A few commercial interruptions is agreeable, but some streaming channels go around the bend!
Running around South Philly as much as I do – every once in a while I’ll stumble upon an architectural gem like this door. I love the keyhole shaped leaded glass window, and the quilted tin that surrounds the mail slot. You’ll never find a door like this at Home Depot!
I just discovered that Mario Lanza’s boyhood home, located at 636 Christian Street, is being demolished to make way for two multi-family homes. How is it that the home of a famous opera singer who made movies in Hollywood, and has a historical marker be bulldozed by a developer? It’s a damn shame.
This cartoon is an effort to see what I could do with Affinity Designer and as a reaction to cliches that people, particularly lazy writers, hold near and dear. Grandmother.Granny. Grandma. Gam-gam. The term is used to evoke the image of a kindly, elderly, silver-haired matriarch of the family who dotes on the grandchildren; goes to Church every Sunday and bakes the most wonderful pies.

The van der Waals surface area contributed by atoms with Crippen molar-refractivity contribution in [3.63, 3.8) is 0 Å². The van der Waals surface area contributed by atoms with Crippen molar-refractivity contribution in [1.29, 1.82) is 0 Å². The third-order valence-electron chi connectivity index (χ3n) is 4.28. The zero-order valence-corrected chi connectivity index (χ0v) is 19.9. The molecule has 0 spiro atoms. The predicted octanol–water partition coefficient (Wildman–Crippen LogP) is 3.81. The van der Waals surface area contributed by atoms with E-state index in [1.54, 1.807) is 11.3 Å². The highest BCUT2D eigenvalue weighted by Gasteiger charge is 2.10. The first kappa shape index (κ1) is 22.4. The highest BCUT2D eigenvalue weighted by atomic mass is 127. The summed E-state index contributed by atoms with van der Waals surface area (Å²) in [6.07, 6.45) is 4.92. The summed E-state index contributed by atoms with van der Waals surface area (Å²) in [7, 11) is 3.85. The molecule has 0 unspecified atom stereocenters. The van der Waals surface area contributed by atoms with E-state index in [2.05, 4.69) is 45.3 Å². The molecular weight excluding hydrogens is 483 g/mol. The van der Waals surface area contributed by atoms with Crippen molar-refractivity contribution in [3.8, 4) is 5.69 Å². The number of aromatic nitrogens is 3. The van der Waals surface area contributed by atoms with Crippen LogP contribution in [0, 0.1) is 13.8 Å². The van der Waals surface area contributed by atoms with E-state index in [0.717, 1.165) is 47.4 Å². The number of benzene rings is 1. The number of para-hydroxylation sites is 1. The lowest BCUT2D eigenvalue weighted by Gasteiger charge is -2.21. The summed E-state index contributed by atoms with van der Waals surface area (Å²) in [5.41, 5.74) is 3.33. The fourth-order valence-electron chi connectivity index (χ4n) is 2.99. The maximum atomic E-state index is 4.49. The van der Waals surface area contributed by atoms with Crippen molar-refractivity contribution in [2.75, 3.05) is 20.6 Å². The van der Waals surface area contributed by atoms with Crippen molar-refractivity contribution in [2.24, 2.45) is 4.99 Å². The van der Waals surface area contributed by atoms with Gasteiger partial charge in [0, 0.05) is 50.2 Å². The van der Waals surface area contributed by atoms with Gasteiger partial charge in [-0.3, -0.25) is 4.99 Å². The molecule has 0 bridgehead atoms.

That’s the image, but considering the aging Baby Boomer population, the reality may be different. Continue reading →
A shopping trip down East Passyunk Avenue with the boy, yielded more tiled entryways to shoot. I tried to research DiBiase located at 1623, to get an idea of the kind of business and a time frame – but I came up empty. If I get lucky, I’ll make an update, meanwhile there are two more photos behind the cut. Continue reading →